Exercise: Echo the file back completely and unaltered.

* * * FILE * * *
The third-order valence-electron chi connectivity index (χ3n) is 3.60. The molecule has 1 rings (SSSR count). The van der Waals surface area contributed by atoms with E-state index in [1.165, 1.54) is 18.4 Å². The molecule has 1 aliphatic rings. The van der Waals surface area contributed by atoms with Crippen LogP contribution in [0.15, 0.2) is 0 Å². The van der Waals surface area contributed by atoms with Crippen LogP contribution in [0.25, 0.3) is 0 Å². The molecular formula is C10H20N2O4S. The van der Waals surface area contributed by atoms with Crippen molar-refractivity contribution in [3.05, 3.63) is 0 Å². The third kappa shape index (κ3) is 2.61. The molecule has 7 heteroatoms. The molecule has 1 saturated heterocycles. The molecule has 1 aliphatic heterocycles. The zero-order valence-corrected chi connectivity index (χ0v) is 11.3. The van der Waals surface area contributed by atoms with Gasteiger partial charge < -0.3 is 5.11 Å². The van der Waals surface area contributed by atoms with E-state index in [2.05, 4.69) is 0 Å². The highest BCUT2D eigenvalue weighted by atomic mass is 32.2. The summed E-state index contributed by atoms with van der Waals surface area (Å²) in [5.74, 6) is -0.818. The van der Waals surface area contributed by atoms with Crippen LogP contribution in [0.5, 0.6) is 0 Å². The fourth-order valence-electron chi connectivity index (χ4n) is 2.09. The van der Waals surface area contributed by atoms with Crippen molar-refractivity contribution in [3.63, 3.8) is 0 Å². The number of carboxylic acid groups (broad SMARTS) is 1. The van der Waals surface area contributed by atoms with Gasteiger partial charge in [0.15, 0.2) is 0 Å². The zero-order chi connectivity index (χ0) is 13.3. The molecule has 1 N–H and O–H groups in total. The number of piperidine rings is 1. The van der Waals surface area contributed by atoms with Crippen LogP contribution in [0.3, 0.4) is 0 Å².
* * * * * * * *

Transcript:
The third-order valence-electron chi connectivity index (χ3n) is 3.60. The molecule has 1 rings (SSSR count). The van der Waals surface area contributed by atoms with E-state index in [1.165, 1.54) is 18.4 Å². The molecule has 1 aliphatic rings. The van der Waals surface area contributed by atoms with Crippen LogP contribution in [0.15, 0.2) is 0 Å². The van der Waals surface area contributed by atoms with Crippen LogP contribution in [0.25, 0.3) is 0 Å². The molecular formula is C10H20N2O4S. The van der Waals surface area contributed by atoms with Crippen molar-refractivity contribution in [3.05, 3.63) is 0 Å². The third kappa shape index (κ3) is 2.61. The molecule has 7 heteroatoms. The molecule has 1 saturated heterocycles. The molecule has 1 aliphatic heterocycles. The zero-order valence-corrected chi connectivity index (χ0v) is 11.3. The van der Waals surface area contributed by atoms with Gasteiger partial charge < -0.3 is 5.11 Å². The van der Waals surface area contributed by atoms with E-state index in [2.05, 4.69) is 0 Å². The highest BCUT2D eigenvalue weighted by atomic mass is 32.2. The summed E-state index contributed by atoms with van der Waals surface area (Å²) in [5.74, 6) is -0.818. The van der Waals surface area contributed by atoms with Crippen LogP contribution in [0.5, 0.6) is 0 Å². The fourth-order valence-electron chi connectivity index (χ4n) is 2.09. The van der Waals surface area contributed by atoms with Crippen molar-refractivity contribution in [3.63, 3.8) is 0 Å². The number of carboxylic acid groups (broad SMARTS) is 1. The van der Waals surface area contributed by atoms with Gasteiger partial charge in [0.15, 0.2) is 0 Å². The zero-order chi connectivity index (χ0) is 13.3. The molecule has 1 N–H and O–H groups in total. The number of piperidine rings is 1. The van der Waals surface area contributed by atoms with Crippen LogP contribution in [0.3, 0.4) is 0 Å².